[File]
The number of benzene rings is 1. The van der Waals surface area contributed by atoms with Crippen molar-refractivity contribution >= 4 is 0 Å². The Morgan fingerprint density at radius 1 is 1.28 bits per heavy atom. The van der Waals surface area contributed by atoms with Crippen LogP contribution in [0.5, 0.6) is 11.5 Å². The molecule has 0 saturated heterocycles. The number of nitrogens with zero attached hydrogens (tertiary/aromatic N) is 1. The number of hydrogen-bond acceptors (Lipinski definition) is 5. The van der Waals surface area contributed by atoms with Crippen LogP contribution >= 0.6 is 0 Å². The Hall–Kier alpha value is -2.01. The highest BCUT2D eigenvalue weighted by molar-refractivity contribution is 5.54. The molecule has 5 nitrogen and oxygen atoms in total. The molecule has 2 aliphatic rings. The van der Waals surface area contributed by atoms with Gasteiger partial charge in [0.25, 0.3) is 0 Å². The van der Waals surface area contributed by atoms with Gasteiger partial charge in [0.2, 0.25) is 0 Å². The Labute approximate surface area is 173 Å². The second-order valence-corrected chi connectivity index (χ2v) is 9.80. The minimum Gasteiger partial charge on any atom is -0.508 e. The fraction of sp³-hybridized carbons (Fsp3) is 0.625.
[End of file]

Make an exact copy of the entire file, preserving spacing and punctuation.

The number of benzene rings is 1. The van der Waals surface area contributed by atoms with Crippen molar-refractivity contribution >= 4 is 0 Å². The Morgan fingerprint density at radius 1 is 1.28 bits per heavy atom. The van der Waals surface area contributed by atoms with Crippen LogP contribution in [0.5, 0.6) is 11.5 Å². The molecule has 0 saturated heterocycles. The number of nitrogens with zero attached hydrogens (tertiary/aromatic N) is 1. The number of hydrogen-bond acceptors (Lipinski definition) is 5. The van der Waals surface area contributed by atoms with Crippen LogP contribution >= 0.6 is 0 Å². The Hall–Kier alpha value is -2.01. The highest BCUT2D eigenvalue weighted by molar-refractivity contribution is 5.54. The molecule has 5 nitrogen and oxygen atoms in total. The molecule has 2 aliphatic rings. The van der Waals surface area contributed by atoms with Gasteiger partial charge in [0.25, 0.3) is 0 Å². The van der Waals surface area contributed by atoms with Gasteiger partial charge in [0.2, 0.25) is 0 Å². The Labute approximate surface area is 173 Å². The second-order valence-corrected chi connectivity index (χ2v) is 9.80. The minimum Gasteiger partial charge on any atom is -0.508 e. The fraction of sp³-hybridized carbons (Fsp3) is 0.625.